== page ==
Castlevania: Lords of Shadow is a seriously muddled game, on almost every level. It’s an attempted reboot of the classic Castlevania franchise, and it’s very clearly an attempt to modernise the series and bring in new fans – but it’s also very clear that the people tasked with developing it had no idea how to accomplish such a thing.
What they ultimately did was just copy other games. The core gameplay is straight out of God of War, down to specific details like your main weapon being a chain, quick-time events to kill monsters, sections where you jump on top of enemies and ride them, etc. On its own, this would probably have been fine – God of War was a defining game of the genre, and there are certainly plenty of clones of it out there that are still perfectly fun in their own right, if not especially original (see this year’s very cleverly-made Marlow Briggs for example). The problem is that the game attempts to bolt all sorts of disparate elements on to this core. Early on, there’s a boss fight that is straight out of Shadow of the Colossus, to a shameless degree – to make matters worse, it’s not only very badly implemented and frustrating to play, but it also serves absolutely no further role in the game or story. The explanation for the fight is literally that the ‘golem’ is just there, and because it’s there and you’re there, you have to fight. Moments like this are scattered throughout the game, making it feel like the developers just looked at a list of popular games from the last 5 years, and copied things at random, with no understanding of what made those games successful in the first place.
No better are their attempts to hold true to the traditions of the franchise. The typical Castlevania is a 2D action platformer, focused on non-linear exploration. Along with the Metroid games, Castlevania spawned an entire genre along these lines, the so-called ‘metroidvania’, that continues to be popular to this day (a recent example being the excellent Guacaemelee). Lords of Shadow is, in the vein of God of War, completely linear, but tries to still incorporate some of that non-linear exploration that fans expect, in the form of branching paths and the ability to replay levels to find secrets you weren’t able to access at the time. It’s awkward, and ultimately the worst of both worlds. The branching paths, instead of leading to secrets and side-areas, tend to just be alternate routes to the same end points, which is confusing and frustrating – more than once I back-tracked to see if I’d missed something, only to find myself walking in a big pointless circle. Replaying levels feels like a waste of time – you still have to go through all of the content you already played in order to get to the secrets, so it seems less like exploration and more like pointless padding out of game time, in a game that’s already sorely over-long and badly paced.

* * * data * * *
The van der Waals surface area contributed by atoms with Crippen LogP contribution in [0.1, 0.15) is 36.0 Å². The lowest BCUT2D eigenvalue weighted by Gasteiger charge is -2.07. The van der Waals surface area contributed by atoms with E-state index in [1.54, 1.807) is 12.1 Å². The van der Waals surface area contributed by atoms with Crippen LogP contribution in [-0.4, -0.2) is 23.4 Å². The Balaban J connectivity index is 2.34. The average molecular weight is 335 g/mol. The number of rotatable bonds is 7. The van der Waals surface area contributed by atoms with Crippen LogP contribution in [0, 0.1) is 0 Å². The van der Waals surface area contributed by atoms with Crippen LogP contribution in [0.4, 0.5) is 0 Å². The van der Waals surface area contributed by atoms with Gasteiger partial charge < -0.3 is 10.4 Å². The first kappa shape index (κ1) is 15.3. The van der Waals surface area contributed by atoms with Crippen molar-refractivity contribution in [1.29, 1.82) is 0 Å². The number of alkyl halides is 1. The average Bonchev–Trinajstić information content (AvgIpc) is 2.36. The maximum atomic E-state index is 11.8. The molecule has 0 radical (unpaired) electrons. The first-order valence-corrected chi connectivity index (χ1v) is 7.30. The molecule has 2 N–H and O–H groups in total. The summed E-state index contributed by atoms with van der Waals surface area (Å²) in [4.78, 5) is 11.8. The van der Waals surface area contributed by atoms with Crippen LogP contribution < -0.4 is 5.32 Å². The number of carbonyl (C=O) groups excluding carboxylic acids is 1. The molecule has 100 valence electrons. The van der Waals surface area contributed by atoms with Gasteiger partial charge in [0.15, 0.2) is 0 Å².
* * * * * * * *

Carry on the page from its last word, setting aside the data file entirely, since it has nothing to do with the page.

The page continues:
Even the art-style and setting feel patchwork and disjointed. In theory the game is set in medieval Europe, with references to real world history and locations, and heavy Christian influences. In practice, it’s an inconsistent fantasy world, where one second you’re fighting tribal goblins and looming trolls in a festering swamp, and the next you’re exploring seemingly Aztec ruins. The clash is seriously jarring – those Aztec ruins, for example, are actually the ruins of an ancient, technologically advanced European civilisation…or something. It’s a perfect mess of conflicting influences – the backstory of Atlantis mixed with the visuals of Mesoamerica, in the middle of Dark Ages Europe.
The religious influence is especially bizarrely handled – the characters are very overtly Christian, talking directly about God and using crucifixes, holy water, and other symbols of the Church. At the same time, they to go out of their way to avoid mentioning or depicting Jesus Christ himself, for reasons I couldn’t figure out. A relic clearly intended to be a piece of the True Cross, for example, is referred to as being ‘from the crucifix of a martyr’ instead, as if they were afraid of offending religious groups by the mere mention of his name. The religious elements butt up horribly against the fantasy setting too. Its mixing of Christian mythology (the central story is that a spell has been cast that has sealed Heaven off from humanity, leaving Satan free to do whatever he likes) and Dungeons & Dragons-esque fantasy (Satan’s response is to summon up goblins and trolls, and so the monster hunters turn to the nature god Pan for help, inexplicably) is hugely jarring at every turn. Half the time it feels like a generic fantasy story mis-appropriating religious elements in the attempt to gain false gravitas; the other half of the time it feels like a religious parable cloaked in random fantasy elements to seem cool and relevant to kids. In reality, I don’t think either feeling is accurate – I think it’s just a grab-bag of concepts put together by people who didn’t understand the significance or aesthetic of anything they were shoving together.
I suspect that a lot of these setting problems are probably legacy problems for the series as a whole – I’m not hugely familiar with Castlevania‘s larger lore, but any franchise that’s been going that long is bound to have developed a tangled, non-sensical canon. Surely, though, the whole point of a reboot is to shrug off such nonsense and start again fresh, with a clean, refined setting. Otherwise, what was the point of rebooting the story at all?
Castlevania: Lords of Shadow is a Frankenstein patchwork of conflicting ideas at every step along the way. It’s a shame, because there are good elements there – parts of the combat system especially, if cleared of clutter and more tightly implemented, could have been very interesting indeed. It’s a shame that the developer’s desperation to capitalise on ‘modern’ gaming trends lead them to the game being such a baffling mess.